speed). In the equilibrium state, we find that the
          density of craters on the surface obeys a characteristic
          relation. Namely, if we count craters of a given size
          range, say from 10 km to 14 km diameter in a certain
          region on the Moon, and we ask what is the total area
          covered by craters of this size in this region, we find
          empirically that about one fifth of the area is covered.
          The same is roughly true for craters in other size
          ranges (say from 20 to 28 km), as long as the minimum
          and maximum diameters of the size range stay in the same
          ratio, and provided that the craters are not too large.
          This distribution implies that the total number of
          craters smaller than some diameter scales roughly as the
          inverse square of this diameter, up to some maximum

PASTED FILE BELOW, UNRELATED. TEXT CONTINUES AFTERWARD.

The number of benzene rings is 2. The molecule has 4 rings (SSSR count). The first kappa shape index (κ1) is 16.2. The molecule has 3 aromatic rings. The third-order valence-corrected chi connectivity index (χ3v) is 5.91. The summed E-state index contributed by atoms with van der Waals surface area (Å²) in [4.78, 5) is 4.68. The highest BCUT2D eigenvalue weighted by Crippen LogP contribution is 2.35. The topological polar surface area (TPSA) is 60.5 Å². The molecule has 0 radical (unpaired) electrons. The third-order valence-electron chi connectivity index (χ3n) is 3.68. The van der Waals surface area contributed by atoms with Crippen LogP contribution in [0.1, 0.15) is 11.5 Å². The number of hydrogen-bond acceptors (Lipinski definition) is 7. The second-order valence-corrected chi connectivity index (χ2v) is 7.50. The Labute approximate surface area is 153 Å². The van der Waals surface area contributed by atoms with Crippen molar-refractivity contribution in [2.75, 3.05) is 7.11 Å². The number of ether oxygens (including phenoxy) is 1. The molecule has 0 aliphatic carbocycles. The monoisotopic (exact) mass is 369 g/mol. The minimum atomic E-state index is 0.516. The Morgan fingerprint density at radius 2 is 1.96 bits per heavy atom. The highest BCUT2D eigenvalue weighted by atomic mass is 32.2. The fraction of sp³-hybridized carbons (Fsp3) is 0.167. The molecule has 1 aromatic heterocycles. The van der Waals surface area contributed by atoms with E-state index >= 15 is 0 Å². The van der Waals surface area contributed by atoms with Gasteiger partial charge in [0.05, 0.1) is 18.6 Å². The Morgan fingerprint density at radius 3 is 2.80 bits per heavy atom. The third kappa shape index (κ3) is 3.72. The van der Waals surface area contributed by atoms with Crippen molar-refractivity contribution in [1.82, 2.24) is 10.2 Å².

size. That is, the total number of craters smaller than
          2 km is four times as many as the total number smaller
          than 4 km, and the number smaller than 1 km is four
          times as many again. Similar distributions are found on
          heavily cratered bodies throughout the solar system,
          although there are deviations from the simple power law
          that reflect the geologic histories of the individual

          The crater size distribution records how many
          projectiles of various sizes hit the Moon, which
          interests us because the distribution of projectiles
          that bombarded the Moon must also hit the Earth.
          Although there are complications - it is not completely
          straightforward to relate the distribution of craters to
          that of projectiles - this is why horrific impacts like
          the one at Chicxulub, which ended the age of the
          dinosaurs on Earth, are much less frequent than minor
          impacts like the one that made Barringer Meteor Crater
          (and we are thankful). This is also why the largest